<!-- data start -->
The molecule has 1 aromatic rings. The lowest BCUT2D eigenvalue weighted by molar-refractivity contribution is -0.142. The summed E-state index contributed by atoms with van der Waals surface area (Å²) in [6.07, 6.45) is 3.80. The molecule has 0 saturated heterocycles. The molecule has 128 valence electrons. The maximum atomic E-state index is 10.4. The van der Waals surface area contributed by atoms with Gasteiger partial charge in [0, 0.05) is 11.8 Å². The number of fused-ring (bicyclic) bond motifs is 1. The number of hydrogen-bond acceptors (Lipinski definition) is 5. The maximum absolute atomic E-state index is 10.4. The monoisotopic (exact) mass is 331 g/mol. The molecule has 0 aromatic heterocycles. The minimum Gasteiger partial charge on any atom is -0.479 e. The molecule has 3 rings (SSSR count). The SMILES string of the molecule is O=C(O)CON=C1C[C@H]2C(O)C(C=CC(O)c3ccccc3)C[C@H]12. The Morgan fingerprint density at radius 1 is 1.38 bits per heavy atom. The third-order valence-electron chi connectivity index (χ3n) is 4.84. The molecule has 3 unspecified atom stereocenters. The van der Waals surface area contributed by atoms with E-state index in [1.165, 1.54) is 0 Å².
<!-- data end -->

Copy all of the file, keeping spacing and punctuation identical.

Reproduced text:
The molecule has 1 aromatic rings. The lowest BCUT2D eigenvalue weighted by molar-refractivity contribution is -0.142. The summed E-state index contributed by atoms with van der Waals surface area (Å²) in [6.07, 6.45) is 3.80. The molecule has 0 saturated heterocycles. The molecule has 128 valence electrons. The maximum atomic E-state index is 10.4. The van der Waals surface area contributed by atoms with Gasteiger partial charge in [0, 0.05) is 11.8 Å². The number of fused-ring (bicyclic) bond motifs is 1. The number of hydrogen-bond acceptors (Lipinski definition) is 5. The maximum absolute atomic E-state index is 10.4. The monoisotopic (exact) mass is 331 g/mol. The molecule has 0 aromatic heterocycles. The minimum Gasteiger partial charge on any atom is -0.479 e. The molecule has 3 rings (SSSR count). The SMILES string of the molecule is O=C(O)CON=C1C[C@H]2C(O)C(C=CC(O)c3ccccc3)C[C@H]12. The Morgan fingerprint density at radius 1 is 1.38 bits per heavy atom. The third-order valence-electron chi connectivity index (χ3n) is 4.84. The molecule has 3 unspecified atom stereocenters. The van der Waals surface area contributed by atoms with E-state index in [1.165, 1.54) is 0 Å².